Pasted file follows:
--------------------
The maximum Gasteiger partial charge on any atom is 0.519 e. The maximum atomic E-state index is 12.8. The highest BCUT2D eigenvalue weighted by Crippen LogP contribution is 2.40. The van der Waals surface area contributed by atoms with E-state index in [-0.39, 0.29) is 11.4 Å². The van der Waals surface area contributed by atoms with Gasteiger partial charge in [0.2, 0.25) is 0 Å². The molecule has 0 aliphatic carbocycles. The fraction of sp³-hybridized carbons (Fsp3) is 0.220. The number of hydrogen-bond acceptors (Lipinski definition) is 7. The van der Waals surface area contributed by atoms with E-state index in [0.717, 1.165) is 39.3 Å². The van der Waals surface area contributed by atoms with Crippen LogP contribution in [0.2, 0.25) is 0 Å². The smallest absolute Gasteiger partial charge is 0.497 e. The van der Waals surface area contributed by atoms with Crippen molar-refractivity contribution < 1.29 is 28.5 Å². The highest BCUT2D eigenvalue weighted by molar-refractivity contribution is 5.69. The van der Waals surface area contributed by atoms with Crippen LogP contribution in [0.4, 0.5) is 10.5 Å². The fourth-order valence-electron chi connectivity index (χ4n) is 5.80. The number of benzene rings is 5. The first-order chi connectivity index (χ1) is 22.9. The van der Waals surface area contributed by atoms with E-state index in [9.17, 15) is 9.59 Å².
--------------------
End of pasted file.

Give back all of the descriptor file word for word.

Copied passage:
The maximum Gasteiger partial charge on any atom is 0.519 e. The maximum atomic E-state index is 12.8. The highest BCUT2D eigenvalue weighted by Crippen LogP contribution is 2.40. The van der Waals surface area contributed by atoms with E-state index in [-0.39, 0.29) is 11.4 Å². The van der Waals surface area contributed by atoms with Gasteiger partial charge in [0.2, 0.25) is 0 Å². The molecule has 0 aliphatic carbocycles. The fraction of sp³-hybridized carbons (Fsp3) is 0.220. The number of hydrogen-bond acceptors (Lipinski definition) is 7. The van der Waals surface area contributed by atoms with E-state index in [0.717, 1.165) is 39.3 Å². The van der Waals surface area contributed by atoms with Crippen LogP contribution in [0.2, 0.25) is 0 Å². The smallest absolute Gasteiger partial charge is 0.497 e. The van der Waals surface area contributed by atoms with Crippen molar-refractivity contribution < 1.29 is 28.5 Å². The highest BCUT2D eigenvalue weighted by molar-refractivity contribution is 5.69. The van der Waals surface area contributed by atoms with Crippen LogP contribution in [0.4, 0.5) is 10.5 Å². The fourth-order valence-electron chi connectivity index (χ4n) is 5.80. The number of benzene rings is 5. The first-order chi connectivity index (χ1) is 22.9. The van der Waals surface area contributed by atoms with E-state index in [9.17, 15) is 9.59 Å².